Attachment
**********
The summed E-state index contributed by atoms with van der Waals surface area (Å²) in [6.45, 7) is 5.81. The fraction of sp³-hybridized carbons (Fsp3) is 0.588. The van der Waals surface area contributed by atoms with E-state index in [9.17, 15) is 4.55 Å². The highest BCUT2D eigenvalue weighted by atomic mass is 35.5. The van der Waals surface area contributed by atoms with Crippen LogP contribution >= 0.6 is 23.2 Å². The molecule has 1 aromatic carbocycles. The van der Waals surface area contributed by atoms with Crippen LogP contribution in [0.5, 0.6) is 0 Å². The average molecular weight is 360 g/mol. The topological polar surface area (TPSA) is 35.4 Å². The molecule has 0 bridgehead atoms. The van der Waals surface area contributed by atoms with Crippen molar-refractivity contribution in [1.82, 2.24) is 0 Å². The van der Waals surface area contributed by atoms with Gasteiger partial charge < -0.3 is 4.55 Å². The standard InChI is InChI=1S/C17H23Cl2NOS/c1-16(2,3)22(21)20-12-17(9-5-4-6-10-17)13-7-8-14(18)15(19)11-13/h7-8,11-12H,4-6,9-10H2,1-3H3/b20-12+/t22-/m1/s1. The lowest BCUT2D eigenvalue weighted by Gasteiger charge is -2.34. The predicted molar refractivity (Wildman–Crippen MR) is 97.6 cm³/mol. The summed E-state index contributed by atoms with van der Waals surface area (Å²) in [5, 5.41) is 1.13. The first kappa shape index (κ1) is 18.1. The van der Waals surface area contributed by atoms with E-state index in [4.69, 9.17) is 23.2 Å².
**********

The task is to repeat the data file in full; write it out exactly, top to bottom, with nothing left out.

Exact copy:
The summed E-state index contributed by atoms with van der Waals surface area (Å²) in [6.45, 7) is 5.81. The fraction of sp³-hybridized carbons (Fsp3) is 0.588. The van der Waals surface area contributed by atoms with E-state index in [9.17, 15) is 4.55 Å². The highest BCUT2D eigenvalue weighted by atomic mass is 35.5. The van der Waals surface area contributed by atoms with Crippen LogP contribution >= 0.6 is 23.2 Å². The molecule has 1 aromatic carbocycles. The van der Waals surface area contributed by atoms with Crippen LogP contribution in [0.5, 0.6) is 0 Å². The average molecular weight is 360 g/mol. The topological polar surface area (TPSA) is 35.4 Å². The molecule has 0 bridgehead atoms. The van der Waals surface area contributed by atoms with Crippen molar-refractivity contribution in [1.82, 2.24) is 0 Å². The van der Waals surface area contributed by atoms with Gasteiger partial charge < -0.3 is 4.55 Å². The standard InChI is InChI=1S/C17H23Cl2NOS/c1-16(2,3)22(21)20-12-17(9-5-4-6-10-17)13-7-8-14(18)15(19)11-13/h7-8,11-12H,4-6,9-10H2,1-3H3/b20-12+/t22-/m1/s1. The lowest BCUT2D eigenvalue weighted by Gasteiger charge is -2.34. The predicted molar refractivity (Wildman–Crippen MR) is 97.6 cm³/mol. The summed E-state index contributed by atoms with van der Waals surface area (Å²) in [5, 5.41) is 1.13. The first kappa shape index (κ1) is 18.1. The van der Waals surface area contributed by atoms with E-state index in [4.69, 9.17) is 23.2 Å².